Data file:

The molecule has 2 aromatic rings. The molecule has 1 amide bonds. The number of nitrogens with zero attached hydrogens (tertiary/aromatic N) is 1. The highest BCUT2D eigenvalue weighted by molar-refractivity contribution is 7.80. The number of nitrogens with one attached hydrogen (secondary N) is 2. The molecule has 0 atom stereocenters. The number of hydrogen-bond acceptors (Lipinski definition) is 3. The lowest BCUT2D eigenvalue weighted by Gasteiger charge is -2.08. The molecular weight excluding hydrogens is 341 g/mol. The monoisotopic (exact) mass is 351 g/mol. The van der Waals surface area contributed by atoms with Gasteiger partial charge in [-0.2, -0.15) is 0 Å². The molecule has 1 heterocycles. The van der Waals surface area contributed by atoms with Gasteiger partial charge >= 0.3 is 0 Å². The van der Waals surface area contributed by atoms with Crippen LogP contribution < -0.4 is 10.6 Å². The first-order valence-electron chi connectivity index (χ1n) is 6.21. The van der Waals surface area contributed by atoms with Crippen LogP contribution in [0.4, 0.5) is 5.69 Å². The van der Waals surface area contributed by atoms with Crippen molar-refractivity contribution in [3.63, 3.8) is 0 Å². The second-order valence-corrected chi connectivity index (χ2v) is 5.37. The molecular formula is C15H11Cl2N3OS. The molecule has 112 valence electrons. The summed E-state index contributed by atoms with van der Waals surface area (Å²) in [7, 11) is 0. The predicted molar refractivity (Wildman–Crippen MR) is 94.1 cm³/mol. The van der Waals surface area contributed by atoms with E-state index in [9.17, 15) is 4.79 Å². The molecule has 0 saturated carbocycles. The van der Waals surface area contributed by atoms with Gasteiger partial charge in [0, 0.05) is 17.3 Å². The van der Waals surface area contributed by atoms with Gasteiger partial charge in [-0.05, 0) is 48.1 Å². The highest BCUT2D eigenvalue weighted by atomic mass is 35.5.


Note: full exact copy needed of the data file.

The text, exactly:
The molecule has 2 aromatic rings. The molecule has 1 amide bonds. The number of nitrogens with zero attached hydrogens (tertiary/aromatic N) is 1. The highest BCUT2D eigenvalue weighted by molar-refractivity contribution is 7.80. The number of nitrogens with one attached hydrogen (secondary N) is 2. The molecule has 0 atom stereocenters. The number of hydrogen-bond acceptors (Lipinski definition) is 3. The lowest BCUT2D eigenvalue weighted by Gasteiger charge is -2.08. The molecular weight excluding hydrogens is 341 g/mol. The monoisotopic (exact) mass is 351 g/mol. The van der Waals surface area contributed by atoms with Gasteiger partial charge in [-0.2, -0.15) is 0 Å². The molecule has 1 heterocycles. The van der Waals surface area contributed by atoms with Gasteiger partial charge >= 0.3 is 0 Å². The van der Waals surface area contributed by atoms with Crippen LogP contribution < -0.4 is 10.6 Å². The first-order valence-electron chi connectivity index (χ1n) is 6.21. The van der Waals surface area contributed by atoms with Crippen LogP contribution in [0.4, 0.5) is 5.69 Å². The van der Waals surface area contributed by atoms with Crippen molar-refractivity contribution in [3.63, 3.8) is 0 Å². The second-order valence-corrected chi connectivity index (χ2v) is 5.37. The molecular formula is C15H11Cl2N3OS. The molecule has 112 valence electrons. The summed E-state index contributed by atoms with van der Waals surface area (Å²) in [7, 11) is 0. The predicted molar refractivity (Wildman–Crippen MR) is 94.1 cm³/mol. The van der Waals surface area contributed by atoms with E-state index in [9.17, 15) is 4.79 Å². The molecule has 0 saturated carbocycles. The van der Waals surface area contributed by atoms with Gasteiger partial charge in [0, 0.05) is 17.3 Å². The van der Waals surface area contributed by atoms with Gasteiger partial charge in [-0.05, 0) is 48.1 Å². The highest BCUT2D eigenvalue weighted by atomic mass is 35.5.